Clean energy projects to be located on mine land to benefit communities
The Biden administration through the U.S. Department of Energy (DOE) has issued a Request For Information (RFI) to inform a US$500 million programme to place clean energy demonstration projects on current or former mine lands.
Operated through DOE's Office of Clean Energy Demonstrations, the Clean Energy Demonstrations on Current and Former Mine Land Program will fund clean energy projects - such as geothermal energy - on mine land to benefit communities and their economies, create good-paying jobs and reduce carbon pollution. The revitalization of mine land to deploy cheaper, cleaner power to more Americans will further the objective of the Biden-Harris Administration's Interagency Working Group on Coal and Power Plant Communities which seeks to deliver federal investment to revitalize hard-hit energy communities. It will also advance the Justice40 Initiative which aims to deliver 40% of the benefits of clean energy and climate investments to disadvantaged communities.
"Developing clean energy on mine lands is an opportunity for fossil fuel communities, which have powered our nation for a generation, to receive an economic boost and play a leadership role in our clean energy transition," said U.S. Secretary of Energy Jennifer M. Granholm. "The investments in the President's Bipartisan Infrastructure Law will help America's mining workforce apply their skills to grow and deploy cheaper, cleaner energy across the country."
Located in geographically diverse regions across the U.S, mine land offers an important opportunity to spur economic development and create jobs in clean energy industries. A recent EPA analysis found approximately 17,750 mine land sites located across 1.5 million acres in the United States. If all of these current or former U.S. mine land were to be redeveloped with clean energy projects, up to 89 gigawatts of clean electricity could be deployed, enough to power millions of American homes.
The Clean Energy Demonstration Program on Current and Former Mine Land will demonstrate innovative mine land conversion to clean energy projects with a goal of replication across the country. The program will support projects that demonstrate one or more of the following clean energy technologies on mining sites:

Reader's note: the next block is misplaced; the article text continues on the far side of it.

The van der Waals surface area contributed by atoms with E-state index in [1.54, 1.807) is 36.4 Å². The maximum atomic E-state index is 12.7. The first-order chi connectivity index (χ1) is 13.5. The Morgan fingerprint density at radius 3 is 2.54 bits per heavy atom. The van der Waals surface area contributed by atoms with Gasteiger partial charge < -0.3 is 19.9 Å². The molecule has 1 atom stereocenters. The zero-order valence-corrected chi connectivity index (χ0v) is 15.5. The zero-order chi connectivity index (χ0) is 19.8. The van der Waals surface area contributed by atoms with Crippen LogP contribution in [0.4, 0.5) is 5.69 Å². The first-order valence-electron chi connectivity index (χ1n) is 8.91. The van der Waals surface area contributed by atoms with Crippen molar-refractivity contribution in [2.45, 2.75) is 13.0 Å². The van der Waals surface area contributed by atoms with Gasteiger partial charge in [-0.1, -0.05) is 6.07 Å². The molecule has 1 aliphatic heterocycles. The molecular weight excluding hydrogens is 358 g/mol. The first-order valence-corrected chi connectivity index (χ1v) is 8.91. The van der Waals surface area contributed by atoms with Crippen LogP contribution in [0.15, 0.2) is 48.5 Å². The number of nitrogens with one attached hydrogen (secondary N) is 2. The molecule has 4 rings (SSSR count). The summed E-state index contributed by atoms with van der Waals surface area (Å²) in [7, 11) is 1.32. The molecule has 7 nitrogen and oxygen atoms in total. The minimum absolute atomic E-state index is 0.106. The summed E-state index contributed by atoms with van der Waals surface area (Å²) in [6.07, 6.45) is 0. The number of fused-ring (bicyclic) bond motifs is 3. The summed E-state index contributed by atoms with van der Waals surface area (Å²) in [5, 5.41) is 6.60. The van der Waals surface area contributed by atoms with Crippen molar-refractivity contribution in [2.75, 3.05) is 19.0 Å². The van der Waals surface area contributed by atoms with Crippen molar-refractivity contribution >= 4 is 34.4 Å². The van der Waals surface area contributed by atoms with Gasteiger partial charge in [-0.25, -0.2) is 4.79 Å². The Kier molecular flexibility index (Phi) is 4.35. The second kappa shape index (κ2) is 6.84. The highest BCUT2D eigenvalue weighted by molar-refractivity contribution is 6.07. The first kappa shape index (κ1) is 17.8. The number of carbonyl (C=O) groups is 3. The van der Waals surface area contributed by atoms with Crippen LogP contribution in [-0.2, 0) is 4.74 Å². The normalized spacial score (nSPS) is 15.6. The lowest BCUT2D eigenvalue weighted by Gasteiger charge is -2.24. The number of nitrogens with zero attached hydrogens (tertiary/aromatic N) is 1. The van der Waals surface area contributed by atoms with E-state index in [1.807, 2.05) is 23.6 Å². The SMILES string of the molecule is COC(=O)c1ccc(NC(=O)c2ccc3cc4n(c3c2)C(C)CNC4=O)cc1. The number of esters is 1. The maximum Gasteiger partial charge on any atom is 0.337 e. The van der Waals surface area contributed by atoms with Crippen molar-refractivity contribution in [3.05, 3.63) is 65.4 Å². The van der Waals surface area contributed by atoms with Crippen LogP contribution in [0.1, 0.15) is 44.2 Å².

- Geothermal energy
- Direct air capture
- Fossil-fueled generation with carbon capture, utilization, and sequestration
- Energy storage, including pumped-storage hydropower and compressed air
- Advanced nuclear
Two of the clean energy demonstration projects funded under this program must include solar energy and DOE is seeking information from respondents about opportunities to use domestically-manufactured solar for these projects.
DOE is seeking feedback from a wide range of stakeholders, including industry, community organizations, environmental justice organizations labor unions, and state and local governments. Public input is sought on how to design the program such that it will best encourage private-sector investment in similar projects leading to economic development for underserved communities located near current and former mine land while advancing environmental justice. The selected projects will chart a course to navigate federal, state, and local rules and regulations for siting and grid interconnection, mine remediation, post-mining land use, environmental safety and other important processes to successfully develop and operate clean energy projects on current or former mine land.
This article first appeared in sister publication Mining Magazine on 30 June 2022. Credit: Craig Guthrie.